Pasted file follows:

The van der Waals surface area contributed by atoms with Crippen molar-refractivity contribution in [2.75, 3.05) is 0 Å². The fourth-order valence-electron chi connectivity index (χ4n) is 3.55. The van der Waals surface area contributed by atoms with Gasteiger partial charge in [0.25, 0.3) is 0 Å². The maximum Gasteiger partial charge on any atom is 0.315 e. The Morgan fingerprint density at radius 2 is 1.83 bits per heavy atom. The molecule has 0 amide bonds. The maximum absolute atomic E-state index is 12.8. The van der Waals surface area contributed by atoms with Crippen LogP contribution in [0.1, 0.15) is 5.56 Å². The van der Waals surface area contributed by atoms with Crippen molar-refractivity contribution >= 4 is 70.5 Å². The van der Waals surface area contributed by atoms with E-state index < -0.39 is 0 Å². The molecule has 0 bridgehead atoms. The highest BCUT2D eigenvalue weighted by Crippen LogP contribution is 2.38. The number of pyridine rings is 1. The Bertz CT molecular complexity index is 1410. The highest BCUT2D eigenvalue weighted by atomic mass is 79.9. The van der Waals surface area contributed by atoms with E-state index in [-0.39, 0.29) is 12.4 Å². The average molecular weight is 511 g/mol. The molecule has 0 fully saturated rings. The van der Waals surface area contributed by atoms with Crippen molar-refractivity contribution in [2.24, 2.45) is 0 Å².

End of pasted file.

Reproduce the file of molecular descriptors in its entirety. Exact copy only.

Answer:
The van der Waals surface area contributed by atoms with Crippen molar-refractivity contribution in [2.75, 3.05) is 0 Å². The fourth-order valence-electron chi connectivity index (χ4n) is 3.55. The van der Waals surface area contributed by atoms with Gasteiger partial charge in [0.25, 0.3) is 0 Å². The maximum Gasteiger partial charge on any atom is 0.315 e. The Morgan fingerprint density at radius 2 is 1.83 bits per heavy atom. The molecule has 0 amide bonds. The maximum absolute atomic E-state index is 12.8. The van der Waals surface area contributed by atoms with Crippen LogP contribution in [0.1, 0.15) is 5.56 Å². The van der Waals surface area contributed by atoms with Crippen molar-refractivity contribution >= 4 is 70.5 Å². The van der Waals surface area contributed by atoms with E-state index < -0.39 is 0 Å². The molecule has 0 bridgehead atoms. The highest BCUT2D eigenvalue weighted by Crippen LogP contribution is 2.38. The number of pyridine rings is 1. The Bertz CT molecular complexity index is 1410. The highest BCUT2D eigenvalue weighted by atomic mass is 79.9. The van der Waals surface area contributed by atoms with E-state index in [-0.39, 0.29) is 12.4 Å². The average molecular weight is 511 g/mol. The molecule has 0 fully saturated rings. The van der Waals surface area contributed by atoms with Crippen molar-refractivity contribution in [2.24, 2.45) is 0 Å².